A day rich in nature and culture earned us an evening of trendy grub at some of Montreal’s foremost establishments. Bar George took us back in time with its high, intricately carved ceilings and paneled walls, large stained-glass windows and a black onyx fireplace. A former Victorian mansion turned boutique hotel, we relished the lavish interior while mingling with the Friday night crowd.
On to Liverpool House restaurant where we went to dine at this chic gastropub located in the Southwest District. I chose a tasty trout with herb and crème sauce while my travel partner unleashed on a foie gras breakfast sandwich plated eggs benedict style, (note how the foie gras becomes a theme here). Topped off with some French red wine and baguette, we toasted to the delightful treasures Montreal showed us on our first day.
The next morning, at the recommendation of the concierge, we strolled through the charming streets of the old town to the Marché de la Villette for breakfast. Reminiscent of the typical Parisian bistro in decor, their dishes were a far cry from the croissant and coffee breakfast of champions. The “all in one” cassoulet arrived in a single hot skillet filled with potatoes, sausage, eggs, cheese and yes, foie gras. I’m pretty sure that horse drawn carriage parked stealthily outside the window lie in wait of post-cassoulet patients needing a ride to their next destination.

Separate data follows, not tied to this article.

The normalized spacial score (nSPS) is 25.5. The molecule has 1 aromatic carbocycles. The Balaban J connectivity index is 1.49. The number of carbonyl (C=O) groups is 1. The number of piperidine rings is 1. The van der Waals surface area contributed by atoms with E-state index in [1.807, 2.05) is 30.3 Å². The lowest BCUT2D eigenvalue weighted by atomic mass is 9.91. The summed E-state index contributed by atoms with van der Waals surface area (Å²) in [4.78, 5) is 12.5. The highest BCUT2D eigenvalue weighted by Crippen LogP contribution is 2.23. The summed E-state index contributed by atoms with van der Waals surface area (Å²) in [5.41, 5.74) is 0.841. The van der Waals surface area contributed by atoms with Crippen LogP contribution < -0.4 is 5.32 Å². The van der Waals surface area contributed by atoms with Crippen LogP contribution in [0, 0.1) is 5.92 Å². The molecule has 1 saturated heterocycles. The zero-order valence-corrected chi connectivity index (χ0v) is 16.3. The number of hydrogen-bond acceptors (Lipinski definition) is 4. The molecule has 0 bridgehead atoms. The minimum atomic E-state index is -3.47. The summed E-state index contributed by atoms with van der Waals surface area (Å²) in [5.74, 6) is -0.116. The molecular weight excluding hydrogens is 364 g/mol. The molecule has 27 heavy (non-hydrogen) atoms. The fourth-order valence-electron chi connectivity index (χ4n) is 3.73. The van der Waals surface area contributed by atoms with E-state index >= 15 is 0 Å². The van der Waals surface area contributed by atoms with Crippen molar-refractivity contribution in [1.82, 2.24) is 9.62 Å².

Fortunately for us girls, waddling through boutiques with a French flair, stylish shoes and winter wear provided the perfect decompression from breakfast. We strolled through the quaint streets and pondered the many fur salons that, as a Californian, I didn’t think still existed. A pair of John Fleuvog boots, a dress from St. James and a few fancy soaps later, we ventured down to the St. Lawrence to take in the rich fall colors and inhale a crisp, northeast air that simmered with apples, woodfired smoke and wet leaves.
Sticking with French tradition, we stopped for petit cupcakes at Les Glaceurs for our 3 PM sugar rush. The pink and yellow floral frosted treats looked almost too pretty to eat.
After a little more window shopping and a cat nap, we set off for dinner at Le Club Chasse et Pêche in the Little Burgundy where we dined on foie gras, duck and filet mignon. This French restaurant with dim lighting and dark wood felt like an old hunting lodge with walls that could tell tall tales of fur trappers, new world explorers and French soldiers.
Sunday morning began with a short metro ride to the Marché Jean Talon farmers market. Towering mountains of vegetables and bundles of yellow flowers lined the wide rows adjacent to stands selling flavored honeys, maple syrup and apple jam. And then there was the butcher shop. I almost collapsed in sheer stupefaction at the size of gargantuan meat cuts, including a porterhouse steak the size of my small dog. If I didn’t leave Quebec soon, I would surely become a candidate for a heart transplant.
Another quick ride on the metro led us to the Jardin Botanique, a gorgeous property featuring rose gardens, tree groves, and greenhouses spread out over 185 acres. The thematic tree spaces fall into geographic schemes such as the Alpine, Pyrenes, Caucasus and First Nations, ideal for a mini tour of the world’s great forests. Though we were there in the fall, there is still plenty to see including medicinal plants, toxic plants as well as the Chinese and Japanese gardens.
Though we were only there for three days, Montreal left a place in my heart and a desire to return and see more of this most royal mountain city. Au revoir et a tout a l’heure!